KING Toronto Virtual Reality Case Study
KING Toronto is a high-profile mixed-use urban redevelopment project, located at 533 King Street West, in an emerging area of Toronto’s city center.
This project is the realization of the combined visions of three leading companies in their respective fields - Vancouver-based luxury real estate developer Westbank, Toronto-based urban workspace developer Allied Properties REIT, and world-renowned architecture firm, Bjarke Ingels Group (BIG).
A project of this scale and complexity demands the best tools for every step of the development process. This brief overview investigates the challenges of visualizing and understanding this unique property and how Outer Realm’s Virtual Reality (VR) product successfully addressed the need.
About the Project
KING Toronto is an ambitious project in scale, design and impact.
This is a big project in terms of sheer size. A large courtyard building, that engulfs 4 existing heritage buildings at lower levels, the building includes about 50,000 sq. ft. of retail space on the ground floor and 514 homes within the upper floors. It takes up nearly 600 feet of frontage along King Street.
Four building forms resemble mountain range peaks, with the forms offering the appearance of stacked cubes. The complex’s core is hollowed out to create a ‘valley’ within the topography – a large open public courtyard lined with retail.
There is even a major heritage component to this project: Along the King Street facade of the complex, several heritage structures will be retained and incorporated into the contemporary design.
All units uniquely have direct access to an exterior space, with the topography of the building providing private terraces for some of the larger units, while all of the other units have balconies.
There will also be ample greenery growing on the sides of the building, and terracings featuring trees and vegetation.
KING Toronto strives to be an example of how to use architecture to solve the challenges of urbanization. BIG’s design is suggestive of a Mediterranean mountain town. It is a reimagining of the community-building potential of Moshe Safdie’s Habitat 67and an update on the glass-and-light innovations first exemplified in the Maison de Verre, in Paris. It integrates a completely redone residential community with pre-existing commercial properties on the site, and provides a new North-South pedestrian connectivity through this high-traffic area.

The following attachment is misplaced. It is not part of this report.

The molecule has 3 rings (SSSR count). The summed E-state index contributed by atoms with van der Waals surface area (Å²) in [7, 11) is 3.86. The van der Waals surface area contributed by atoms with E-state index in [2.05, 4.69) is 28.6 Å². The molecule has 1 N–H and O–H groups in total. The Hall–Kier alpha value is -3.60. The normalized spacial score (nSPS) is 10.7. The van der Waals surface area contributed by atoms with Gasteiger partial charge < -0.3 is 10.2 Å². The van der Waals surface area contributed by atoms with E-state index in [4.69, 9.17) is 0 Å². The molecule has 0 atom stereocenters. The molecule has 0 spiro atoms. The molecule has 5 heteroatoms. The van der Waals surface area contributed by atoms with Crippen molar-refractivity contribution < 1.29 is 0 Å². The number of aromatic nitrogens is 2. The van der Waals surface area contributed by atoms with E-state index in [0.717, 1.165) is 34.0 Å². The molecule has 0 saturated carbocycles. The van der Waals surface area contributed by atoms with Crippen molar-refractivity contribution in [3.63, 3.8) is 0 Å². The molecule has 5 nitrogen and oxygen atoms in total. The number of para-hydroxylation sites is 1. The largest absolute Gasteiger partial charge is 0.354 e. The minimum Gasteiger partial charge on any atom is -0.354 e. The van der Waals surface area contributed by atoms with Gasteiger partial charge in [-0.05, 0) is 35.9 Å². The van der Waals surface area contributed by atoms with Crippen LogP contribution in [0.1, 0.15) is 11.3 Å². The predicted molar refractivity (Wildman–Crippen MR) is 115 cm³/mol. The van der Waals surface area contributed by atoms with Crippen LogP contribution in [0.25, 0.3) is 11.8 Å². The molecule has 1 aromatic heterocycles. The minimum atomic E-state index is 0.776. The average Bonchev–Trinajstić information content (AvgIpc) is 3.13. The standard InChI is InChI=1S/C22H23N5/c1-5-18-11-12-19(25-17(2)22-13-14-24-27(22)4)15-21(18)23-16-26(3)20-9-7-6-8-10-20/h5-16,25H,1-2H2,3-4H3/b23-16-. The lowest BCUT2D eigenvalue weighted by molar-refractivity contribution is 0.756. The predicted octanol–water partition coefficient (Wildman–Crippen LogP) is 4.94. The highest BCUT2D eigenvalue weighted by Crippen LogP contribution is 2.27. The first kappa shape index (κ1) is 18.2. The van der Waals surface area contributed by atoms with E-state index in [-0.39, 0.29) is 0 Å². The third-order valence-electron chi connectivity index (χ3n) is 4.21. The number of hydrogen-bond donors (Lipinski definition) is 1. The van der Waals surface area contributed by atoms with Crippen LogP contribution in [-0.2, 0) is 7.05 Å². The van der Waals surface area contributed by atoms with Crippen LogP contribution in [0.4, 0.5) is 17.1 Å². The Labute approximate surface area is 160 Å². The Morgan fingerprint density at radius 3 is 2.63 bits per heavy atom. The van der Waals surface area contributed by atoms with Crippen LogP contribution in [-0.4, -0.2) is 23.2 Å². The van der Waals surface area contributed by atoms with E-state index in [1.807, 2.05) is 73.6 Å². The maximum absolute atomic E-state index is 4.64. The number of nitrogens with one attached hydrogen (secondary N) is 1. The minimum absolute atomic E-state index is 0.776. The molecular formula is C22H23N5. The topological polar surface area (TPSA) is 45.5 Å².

KING Toronto has the design and development ambition of becoming the very medium through which a sense of community can emerge.
The Communication Challenge
The project is not only architecturally intricate and unique, it also has to wow potential buyers as well as win the hearts and minds of the stakeholders who will be co-inhabitants of the urban space where it is located.
In order to communicate the beauty and effectiveness of the property’s unique design, the client created a public exhibition to showcase the project. However, the challenge was - how to actually showcase KING Toronto’s intricate, complex design in a way that anyone could not only understand but also connect with emotionally.
The developer had a lot of great renderings of KING Toronto’s interior spaces. But they were having a hard time capturing the extent and flow of the courtyard to lobbies and atrium spaces, views up to the vegetated, glass block facades, and relationships to the city context and existing heritage buildings. Single image views simply couldn’t communicate the full story and vision, and abstract diagrams left too much to the imagination.
There is only one solution that gets one as close to reality as possible without actually being built - Virtual Reality (VR).
Westbank partnered with Outer Realm to create a VR experience, so that stakeholders could be completely immersed in the proposed reality of KING Toronto.
Our team worked hand-in-hand with the architectural design team at BIG to create a compelling representation of their vision within our VR system. We created a true-scale VR world, so the size and designs of the courtyard space, grandeur of the atrium, integration of the heritage building, extensive vegetation, and other impressive design features could be experienced just as they will be in real life.
To further enhance the immersiveness of the experience, we integrated 3D ambient sounds like street car noises, human chatter, birds, plants blowing in the wind, and soothing piano music in the building lobby. Water features and an experiential fog installation were simulated within the courtyard to activate the space.
The KING Toronto VR experience was showcased at a week long-launch exhibition in Toronto, at 134 Peter St in Toronto (http://kingtoronto.com/exploring).
The showcase included a VR headset, a dedicated safe area for moving around in as well as a large HDTV next to it that showed onlookers what the viewer wearing the headset was seeing. Viewers were able to walk freely in the dedicated space in the real world and thus move around in the VR world too. They could point and aim to teleport to further destinations, or take a preset guided tour with points of interest controlled by a host outside of the headset.
The showcase was a massive success. The buzz grew loud and fast. Word got around that “You simply have to try the VR walkthrough”. Long lines quickly formed for people wanting to try to experience it themselves. It became a highlight of the exhibition.
Having seen the power and impact of VR in engaging stakeholders emotionally, Westbank immediately engaged Outer Realm on their other developments in progress. We look forward to helping developers everywhere showcase their visions of the future to the world.
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